KAMPALA — The Minister of Finance, Matia Kasaija has in a bizarre explanation advised owners of private schools sell them off or some their assets to pay whopping bank loans.
Kasaija in Thursday told journalists after interfacing with Parliament’s Trade and Tourism Committee that is investigating the effect of the second lockdown on businesses.
Asked what plans Government has for school owners who risk losing their schools after failing to pay loans, Kasaija said he has no powers to demand commercial banks to reschedule their loans but the school owners must consider selling off some of their assets to save their schools because making losses is part of business.
“For owners of private teachers, I don’t have any solution for them because I don’t have enough money to do what the country wants me to do. If you have another property, sell that property save your school. Or sell the school. If you don’t have another property, go to your bank and negotiate, but if you went and borrowed from money lenders, those ones I don’t control them,” Kasaija said.
He added: “I am giving them advise, if they have any other assets, let them see them so that the money from the other assets save the schools instead of losing everything. But to say that each time you have a problem, Government should come to your aid, it won’t be possible.”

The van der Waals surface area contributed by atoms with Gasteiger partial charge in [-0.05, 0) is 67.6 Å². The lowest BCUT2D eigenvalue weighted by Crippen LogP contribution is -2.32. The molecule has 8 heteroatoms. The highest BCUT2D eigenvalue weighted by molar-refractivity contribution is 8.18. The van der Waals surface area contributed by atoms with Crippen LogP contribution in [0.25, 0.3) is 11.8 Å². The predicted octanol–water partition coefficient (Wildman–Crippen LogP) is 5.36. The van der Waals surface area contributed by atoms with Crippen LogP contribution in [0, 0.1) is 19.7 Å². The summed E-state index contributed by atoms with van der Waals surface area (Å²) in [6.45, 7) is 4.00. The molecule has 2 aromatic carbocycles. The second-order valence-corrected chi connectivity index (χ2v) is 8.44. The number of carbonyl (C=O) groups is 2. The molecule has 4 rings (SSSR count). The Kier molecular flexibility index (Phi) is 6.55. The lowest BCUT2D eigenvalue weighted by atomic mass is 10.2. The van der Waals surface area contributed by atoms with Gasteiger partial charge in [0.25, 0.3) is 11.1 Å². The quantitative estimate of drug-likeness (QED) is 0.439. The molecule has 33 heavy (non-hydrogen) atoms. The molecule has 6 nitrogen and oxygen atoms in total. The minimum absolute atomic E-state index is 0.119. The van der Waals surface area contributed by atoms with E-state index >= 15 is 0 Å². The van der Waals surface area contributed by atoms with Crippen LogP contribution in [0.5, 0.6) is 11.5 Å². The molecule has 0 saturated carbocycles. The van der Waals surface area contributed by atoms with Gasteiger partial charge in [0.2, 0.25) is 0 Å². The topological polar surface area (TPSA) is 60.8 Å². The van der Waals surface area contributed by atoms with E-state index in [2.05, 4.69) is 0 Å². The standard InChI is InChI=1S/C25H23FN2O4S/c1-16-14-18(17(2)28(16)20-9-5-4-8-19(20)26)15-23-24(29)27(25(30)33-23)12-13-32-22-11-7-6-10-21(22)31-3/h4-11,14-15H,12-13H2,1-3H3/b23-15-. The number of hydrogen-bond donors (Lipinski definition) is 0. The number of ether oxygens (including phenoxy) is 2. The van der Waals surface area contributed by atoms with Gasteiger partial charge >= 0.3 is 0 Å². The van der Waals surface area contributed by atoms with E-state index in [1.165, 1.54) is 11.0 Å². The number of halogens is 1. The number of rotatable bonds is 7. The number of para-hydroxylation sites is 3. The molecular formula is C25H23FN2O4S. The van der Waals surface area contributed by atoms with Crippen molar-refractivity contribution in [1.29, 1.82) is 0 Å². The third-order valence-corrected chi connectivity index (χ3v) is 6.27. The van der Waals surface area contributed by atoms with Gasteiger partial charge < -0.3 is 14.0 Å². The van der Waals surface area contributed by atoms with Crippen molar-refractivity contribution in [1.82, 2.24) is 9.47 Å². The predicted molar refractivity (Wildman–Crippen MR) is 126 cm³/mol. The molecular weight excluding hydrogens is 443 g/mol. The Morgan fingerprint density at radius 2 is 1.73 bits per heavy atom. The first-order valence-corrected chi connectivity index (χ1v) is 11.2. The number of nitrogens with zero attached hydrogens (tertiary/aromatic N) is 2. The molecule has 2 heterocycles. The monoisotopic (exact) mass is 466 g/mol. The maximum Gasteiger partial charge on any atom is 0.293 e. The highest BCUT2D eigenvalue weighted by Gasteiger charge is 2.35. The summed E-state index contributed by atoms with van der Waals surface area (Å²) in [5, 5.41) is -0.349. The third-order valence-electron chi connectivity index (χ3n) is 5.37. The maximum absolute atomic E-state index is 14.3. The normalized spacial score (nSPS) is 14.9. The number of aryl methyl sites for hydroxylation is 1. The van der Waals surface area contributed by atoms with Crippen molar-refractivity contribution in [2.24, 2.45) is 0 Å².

For the private school teachers, Kasaija said they will be considered among the vulnerable groups but isn’t sure if the money the Finance Ministry allocated to teachers in the first lockdown reached the intended beneficiaries.
“For the teachers, we took them as vulnerable and we sent them money but I don’t know if they received the money or not. I don’t know if we shall open fully for people to go back to school, that is a question mark. Don’t look at Government because I don’t have the money,” said Kasaija.
Minister Kasaija extended the same caution to traders saying although accumulating debts isn’t a crime, he can’t tell the banks where they borrowed the money from to forgive them, because the banks will tell me to give them money.
“In the first lockdown there was restructuring but I am being told that the restructuring has become a burden,” the Minister said, adding: “The Committee has told me to form a Fund to form traders, but how many funds am I going to form? I am appealing to commercial banks, look at their customers one by one, those you believe will wake up, please forgive them.”
Proprietors of private schools have on several occasions asked the government to save them from commercial banks which want to sell off their schools for defaulting on loan repayment.
Kasaija has also informed traders that the government will not be able to help them with the interest on the loans but has promised to look into the issue of setting up a special fund for traders since they face difficulty in getting assistance from Uganda Development Bank